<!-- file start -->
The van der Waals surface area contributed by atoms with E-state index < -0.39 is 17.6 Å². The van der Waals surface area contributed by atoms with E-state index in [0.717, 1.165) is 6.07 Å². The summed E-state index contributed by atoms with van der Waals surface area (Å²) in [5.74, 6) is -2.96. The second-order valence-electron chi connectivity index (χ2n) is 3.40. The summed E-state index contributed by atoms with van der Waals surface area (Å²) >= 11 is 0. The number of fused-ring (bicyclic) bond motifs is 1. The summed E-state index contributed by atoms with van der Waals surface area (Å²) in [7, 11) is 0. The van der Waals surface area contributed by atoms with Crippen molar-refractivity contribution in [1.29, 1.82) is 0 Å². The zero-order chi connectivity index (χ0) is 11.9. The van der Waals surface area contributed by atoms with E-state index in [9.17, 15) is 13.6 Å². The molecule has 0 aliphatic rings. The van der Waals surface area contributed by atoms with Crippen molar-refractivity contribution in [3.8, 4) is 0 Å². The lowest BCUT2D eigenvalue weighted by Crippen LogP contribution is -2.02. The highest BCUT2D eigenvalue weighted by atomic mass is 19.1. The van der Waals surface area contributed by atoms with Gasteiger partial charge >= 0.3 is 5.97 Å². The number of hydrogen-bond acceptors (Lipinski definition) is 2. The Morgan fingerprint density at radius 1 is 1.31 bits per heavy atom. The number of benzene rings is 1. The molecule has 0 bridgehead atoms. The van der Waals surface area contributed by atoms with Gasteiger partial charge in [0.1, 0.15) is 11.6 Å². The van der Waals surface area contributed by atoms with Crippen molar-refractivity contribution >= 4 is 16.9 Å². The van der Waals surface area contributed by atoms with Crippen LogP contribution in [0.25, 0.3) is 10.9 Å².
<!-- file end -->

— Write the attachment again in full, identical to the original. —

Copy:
The van der Waals surface area contributed by atoms with E-state index < -0.39 is 17.6 Å². The van der Waals surface area contributed by atoms with E-state index in [0.717, 1.165) is 6.07 Å². The summed E-state index contributed by atoms with van der Waals surface area (Å²) in [5.74, 6) is -2.96. The second-order valence-electron chi connectivity index (χ2n) is 3.40. The summed E-state index contributed by atoms with van der Waals surface area (Å²) >= 11 is 0. The number of fused-ring (bicyclic) bond motifs is 1. The summed E-state index contributed by atoms with van der Waals surface area (Å²) in [7, 11) is 0. The van der Waals surface area contributed by atoms with Crippen molar-refractivity contribution in [1.29, 1.82) is 0 Å². The zero-order chi connectivity index (χ0) is 11.9. The van der Waals surface area contributed by atoms with E-state index in [9.17, 15) is 13.6 Å². The molecule has 0 aliphatic rings. The van der Waals surface area contributed by atoms with Crippen molar-refractivity contribution in [3.8, 4) is 0 Å². The lowest BCUT2D eigenvalue weighted by Crippen LogP contribution is -2.02. The highest BCUT2D eigenvalue weighted by atomic mass is 19.1. The van der Waals surface area contributed by atoms with Gasteiger partial charge >= 0.3 is 5.97 Å². The number of hydrogen-bond acceptors (Lipinski definition) is 2. The Morgan fingerprint density at radius 1 is 1.31 bits per heavy atom. The number of benzene rings is 1. The molecule has 0 bridgehead atoms. The van der Waals surface area contributed by atoms with Gasteiger partial charge in [0.1, 0.15) is 11.6 Å². The van der Waals surface area contributed by atoms with Crippen molar-refractivity contribution >= 4 is 16.9 Å². The van der Waals surface area contributed by atoms with Crippen LogP contribution in [0.25, 0.3) is 10.9 Å².